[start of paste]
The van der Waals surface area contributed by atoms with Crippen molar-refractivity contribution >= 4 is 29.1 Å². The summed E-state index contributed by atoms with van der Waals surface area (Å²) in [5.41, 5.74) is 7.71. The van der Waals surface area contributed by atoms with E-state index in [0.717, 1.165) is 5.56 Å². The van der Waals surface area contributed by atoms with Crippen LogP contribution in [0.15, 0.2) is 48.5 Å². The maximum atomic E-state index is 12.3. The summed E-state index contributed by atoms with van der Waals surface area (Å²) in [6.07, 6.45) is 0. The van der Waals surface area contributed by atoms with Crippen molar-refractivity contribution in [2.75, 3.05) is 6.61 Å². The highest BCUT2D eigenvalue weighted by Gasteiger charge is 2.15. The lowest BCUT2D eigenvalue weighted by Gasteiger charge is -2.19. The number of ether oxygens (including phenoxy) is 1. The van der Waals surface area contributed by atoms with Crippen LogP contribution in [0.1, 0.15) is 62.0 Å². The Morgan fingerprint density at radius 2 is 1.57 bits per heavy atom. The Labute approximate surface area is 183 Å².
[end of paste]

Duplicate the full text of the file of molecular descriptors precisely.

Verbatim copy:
The van der Waals surface area contributed by atoms with Crippen molar-refractivity contribution >= 4 is 29.1 Å². The summed E-state index contributed by atoms with van der Waals surface area (Å²) in [5.41, 5.74) is 7.71. The van der Waals surface area contributed by atoms with E-state index in [0.717, 1.165) is 5.56 Å². The van der Waals surface area contributed by atoms with Crippen LogP contribution in [0.15, 0.2) is 48.5 Å². The maximum atomic E-state index is 12.3. The summed E-state index contributed by atoms with van der Waals surface area (Å²) in [6.07, 6.45) is 0. The van der Waals surface area contributed by atoms with Crippen molar-refractivity contribution in [2.75, 3.05) is 6.61 Å². The highest BCUT2D eigenvalue weighted by Gasteiger charge is 2.15. The lowest BCUT2D eigenvalue weighted by Gasteiger charge is -2.19. The number of ether oxygens (including phenoxy) is 1. The van der Waals surface area contributed by atoms with Crippen LogP contribution in [0.1, 0.15) is 62.0 Å². The Morgan fingerprint density at radius 2 is 1.57 bits per heavy atom. The Labute approximate surface area is 183 Å².